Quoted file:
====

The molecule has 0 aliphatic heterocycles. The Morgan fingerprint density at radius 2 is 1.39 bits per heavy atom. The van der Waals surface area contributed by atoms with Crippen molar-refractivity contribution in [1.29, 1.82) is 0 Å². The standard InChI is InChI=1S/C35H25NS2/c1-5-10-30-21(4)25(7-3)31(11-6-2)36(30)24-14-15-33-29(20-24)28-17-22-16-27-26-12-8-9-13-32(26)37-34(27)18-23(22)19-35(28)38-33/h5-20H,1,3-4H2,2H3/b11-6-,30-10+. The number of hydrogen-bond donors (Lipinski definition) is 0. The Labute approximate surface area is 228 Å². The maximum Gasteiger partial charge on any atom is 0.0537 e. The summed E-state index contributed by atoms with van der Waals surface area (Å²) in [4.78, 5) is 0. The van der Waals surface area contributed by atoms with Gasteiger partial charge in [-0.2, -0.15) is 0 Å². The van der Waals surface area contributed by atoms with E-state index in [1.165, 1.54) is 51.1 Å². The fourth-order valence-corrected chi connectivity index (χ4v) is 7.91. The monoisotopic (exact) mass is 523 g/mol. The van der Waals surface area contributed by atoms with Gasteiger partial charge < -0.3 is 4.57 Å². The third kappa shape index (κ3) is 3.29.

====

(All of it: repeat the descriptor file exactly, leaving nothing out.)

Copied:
The molecule has 0 aliphatic heterocycles. The Morgan fingerprint density at radius 2 is 1.39 bits per heavy atom. The van der Waals surface area contributed by atoms with Crippen molar-refractivity contribution in [1.29, 1.82) is 0 Å². The standard InChI is InChI=1S/C35H25NS2/c1-5-10-30-21(4)25(7-3)31(11-6-2)36(30)24-14-15-33-29(20-24)28-17-22-16-27-26-12-8-9-13-32(26)37-34(27)18-23(22)19-35(28)38-33/h5-20H,1,3-4H2,2H3/b11-6-,30-10+. The number of hydrogen-bond donors (Lipinski definition) is 0. The Labute approximate surface area is 228 Å². The maximum Gasteiger partial charge on any atom is 0.0537 e. The summed E-state index contributed by atoms with van der Waals surface area (Å²) in [4.78, 5) is 0. The van der Waals surface area contributed by atoms with Gasteiger partial charge in [-0.2, -0.15) is 0 Å². The van der Waals surface area contributed by atoms with E-state index in [1.165, 1.54) is 51.1 Å². The fourth-order valence-corrected chi connectivity index (χ4v) is 7.91. The monoisotopic (exact) mass is 523 g/mol. The van der Waals surface area contributed by atoms with Gasteiger partial charge < -0.3 is 4.57 Å². The third kappa shape index (κ3) is 3.29.